Android holds the global market share largely due to its affordability compared to Apple worldwide. However, Apple’s cost spreading in addition to its branding and presence in pop culture give it an edge in the U.S. market space.


The primary reason why Android rules the global market is cost. In many countries (with significantly higher populations than the U.S.), people have far less disposable income. Because of that, the first factor in deciding on a phone is cost. In that arena, Apple simply cannot compete with Google.

Run a quick search on Amazon, and you’ll find Android phones starting at $49.99 with the BLU Advance L5 That’s right, less than $50. The cheapest iPhone on Amazon is a Tracfone Apple iPhone 7 4G, starting at $97. Ignoring the fact that both devices are nearly obsolete, you can have a low-end version of one for cheap, while the other device will cost you almost $100.

For some, $100 is like change in the sofa. For others, it’s a month’s wages or more. To that end, Android is the clear choice. Given the rampant poverty in so many countries around the globe, the existence of cheap phones makes Android a better option over iOS.

The biggest factor in the Android hold over global market share could likely be boiled down to Asia, a continent with a massive population, where more than 320 million people live in extreme poverty. That’s nearly the population of the United States (as of 2023, the population of the U.S. was 340 million).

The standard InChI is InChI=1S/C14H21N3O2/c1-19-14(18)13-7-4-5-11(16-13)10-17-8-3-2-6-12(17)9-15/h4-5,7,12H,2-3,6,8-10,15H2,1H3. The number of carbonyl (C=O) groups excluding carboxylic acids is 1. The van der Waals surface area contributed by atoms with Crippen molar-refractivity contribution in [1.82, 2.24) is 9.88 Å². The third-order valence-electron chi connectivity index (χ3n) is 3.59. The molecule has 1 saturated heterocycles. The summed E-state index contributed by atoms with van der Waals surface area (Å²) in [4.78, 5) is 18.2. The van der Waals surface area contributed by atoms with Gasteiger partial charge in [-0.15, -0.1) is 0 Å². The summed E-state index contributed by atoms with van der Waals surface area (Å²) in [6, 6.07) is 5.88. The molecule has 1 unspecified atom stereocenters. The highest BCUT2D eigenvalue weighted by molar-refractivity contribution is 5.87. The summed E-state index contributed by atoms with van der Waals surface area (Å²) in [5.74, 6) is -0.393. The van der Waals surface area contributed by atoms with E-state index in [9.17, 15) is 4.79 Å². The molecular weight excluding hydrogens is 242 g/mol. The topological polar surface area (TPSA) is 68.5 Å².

If it weren’t for carriers distributing payments for iPhones over time, we’d probably see the U.S. and global market shares more in line with one another.

Because carriers in the U.S spread the price of devices out over two years, a $700 iPhone becomes a doable purchase for most. This is made even more attractive when you’re looking at a flagship device. Just about any American can own a top-of-the-line iPhone when the price is broken into monthly installments — that equates to cost no longer being a factor.


Apple is huge. There’s no way around it. As a brand, Apple has control over everything with its products. Unlike Android devices, where Google creates the operating system and OEMs produce the hardware, Apple maintains everything. Because of that, Apple can keep a stranglehold over quality control, such that their products (for the most part) enjoy a “top to bottom” reliability.